Sony Pictures Digital Entertainment makes its content available in HD and SD through both pay per view and subscription on demand via the online network Movielink, satellite networks (DISH On Demand and DirecTV Pay Per View), and cable networks through iN Demand and TVN Entertainment.

Voom is a new DBS satellite service which started up in October 2003. Offering 39 high definition channels, it requires a receiving dish and set-top box like DirecTV and EchoStar DISH services. But Voom is owned by Cablevision, a major cable network that brands the service as Rainbow DBS. iN Demand is a pay per view service, as is MovieBeam, Disney’s new service that is “on demand” but not via cable. iN Demand is available on Time Warner, Cablevision, Comcast and other cable networks, and the HD content will offer image quality superior to DVD, at least until the battle over proposed HDDVD standards is settled. HD Video-on-demand will also be available in HD via HBO, Showtime, Fox Sports Net NY; MSG Network. HD subscription services via cable will offer indie movies on specialty channels such as Bravo HD.

TiVo and Replay TV will now record in high definition, and will allow the viewer to “personalize” his television viewing using a Wish list (TM)feature, “enhancing the extraordinary HD experience by finding the content the viewer wants the most” according to their press releases.

So as these developments continue to emerge, the question has to be asked--how long before today’s HD digital devices are museum pieces, and what will our viewing experiences be like then? Unlike the Concord, I predict we’ll all be able to at least afford the ticket price.

The author is the founder and co-owner of HD Cinema™, specializing in HD24p technology for independent filmmakers. He may be reached at jeff@hd-cinema.com.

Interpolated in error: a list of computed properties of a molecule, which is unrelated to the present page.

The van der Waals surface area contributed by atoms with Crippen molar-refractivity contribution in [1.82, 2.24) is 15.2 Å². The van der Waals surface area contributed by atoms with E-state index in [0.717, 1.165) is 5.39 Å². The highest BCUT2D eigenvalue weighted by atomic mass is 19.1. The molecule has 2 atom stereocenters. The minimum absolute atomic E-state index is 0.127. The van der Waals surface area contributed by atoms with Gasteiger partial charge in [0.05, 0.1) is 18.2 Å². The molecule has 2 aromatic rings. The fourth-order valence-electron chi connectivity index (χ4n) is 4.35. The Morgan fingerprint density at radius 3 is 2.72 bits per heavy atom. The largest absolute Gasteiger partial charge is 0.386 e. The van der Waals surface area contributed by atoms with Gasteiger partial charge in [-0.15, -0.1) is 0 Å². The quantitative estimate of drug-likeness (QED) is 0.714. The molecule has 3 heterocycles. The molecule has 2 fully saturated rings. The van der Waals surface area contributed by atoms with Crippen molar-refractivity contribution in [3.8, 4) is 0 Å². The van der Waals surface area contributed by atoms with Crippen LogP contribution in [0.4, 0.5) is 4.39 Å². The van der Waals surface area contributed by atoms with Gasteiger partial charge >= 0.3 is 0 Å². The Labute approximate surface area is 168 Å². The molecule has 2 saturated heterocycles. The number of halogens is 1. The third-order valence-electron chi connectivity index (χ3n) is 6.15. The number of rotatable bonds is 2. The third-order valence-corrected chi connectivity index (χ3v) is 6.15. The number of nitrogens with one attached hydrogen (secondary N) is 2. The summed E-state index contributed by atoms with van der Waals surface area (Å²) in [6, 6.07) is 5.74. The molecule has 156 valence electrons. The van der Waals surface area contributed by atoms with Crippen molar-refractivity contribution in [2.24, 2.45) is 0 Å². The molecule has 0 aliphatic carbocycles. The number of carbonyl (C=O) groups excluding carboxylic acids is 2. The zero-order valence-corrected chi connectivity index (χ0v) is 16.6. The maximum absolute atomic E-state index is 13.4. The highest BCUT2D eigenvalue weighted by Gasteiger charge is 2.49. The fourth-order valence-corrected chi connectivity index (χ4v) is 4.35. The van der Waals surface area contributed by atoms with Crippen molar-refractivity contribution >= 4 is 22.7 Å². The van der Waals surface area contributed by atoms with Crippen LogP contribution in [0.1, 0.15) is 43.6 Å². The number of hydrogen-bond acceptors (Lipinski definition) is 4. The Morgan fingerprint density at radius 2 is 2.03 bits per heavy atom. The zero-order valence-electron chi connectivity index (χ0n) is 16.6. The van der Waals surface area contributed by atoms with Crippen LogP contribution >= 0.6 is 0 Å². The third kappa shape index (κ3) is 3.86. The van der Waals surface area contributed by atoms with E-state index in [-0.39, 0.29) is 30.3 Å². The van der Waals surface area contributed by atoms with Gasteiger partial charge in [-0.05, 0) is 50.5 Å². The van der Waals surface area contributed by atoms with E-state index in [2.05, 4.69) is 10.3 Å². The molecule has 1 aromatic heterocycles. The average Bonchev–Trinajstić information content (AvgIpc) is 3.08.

http://www.hd-cinema.com/
 

madpoet

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"TiVo and Replay TV will now record in high definition"

They will? Funny, my Replay sure won't :). Found the rest of it interesting though.
 

Sean Mota

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Interested that Discovery HD, have decided not to accept 16mm film.

"Now DV and even 16mm film are not acceptable. Both feature and documentary filmmakers, who prize the right topic, structure, form and content more than technical considerations, have to deal with those requirements as well."

There's debate whether 16mm film when transfer to HD will have less of details than 35mm film. Discovery HD seem to feel this way while the NFL does not. All NFL Game of the Week were filmed in 16mm film and then transfer to HD.
 

hd_SDI_1080i

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Feb 9, 2004
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I heard that Discovery HD will not accept regular 4:3 - 16mm, however 16:9 "super 16mm" footage is fine - depending on the film XFER process.

Super 16mm has tons of advantages especially with some of the new stocks that Kodak is producing such as Eastman EXR 7245 . The biggest advantage for me is that my base S16mm element is usually transferred to “universal” or the D5 format and my client can have either DVCPRO Varicam or HDCAM clones, making it very flexible in post.

Most broadcasters are really more concerned about the final HD delivery format which hands down seems to be HDCAM except for ABC / ESPN / FOX who prefer 720P VariCam.
 

Sean Mota

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What's the resolution of 16:9 "super 16mm" compare to 4:3 "16mm"? I am trying to understand if 16:9 "super 16mm" comes close 35mm.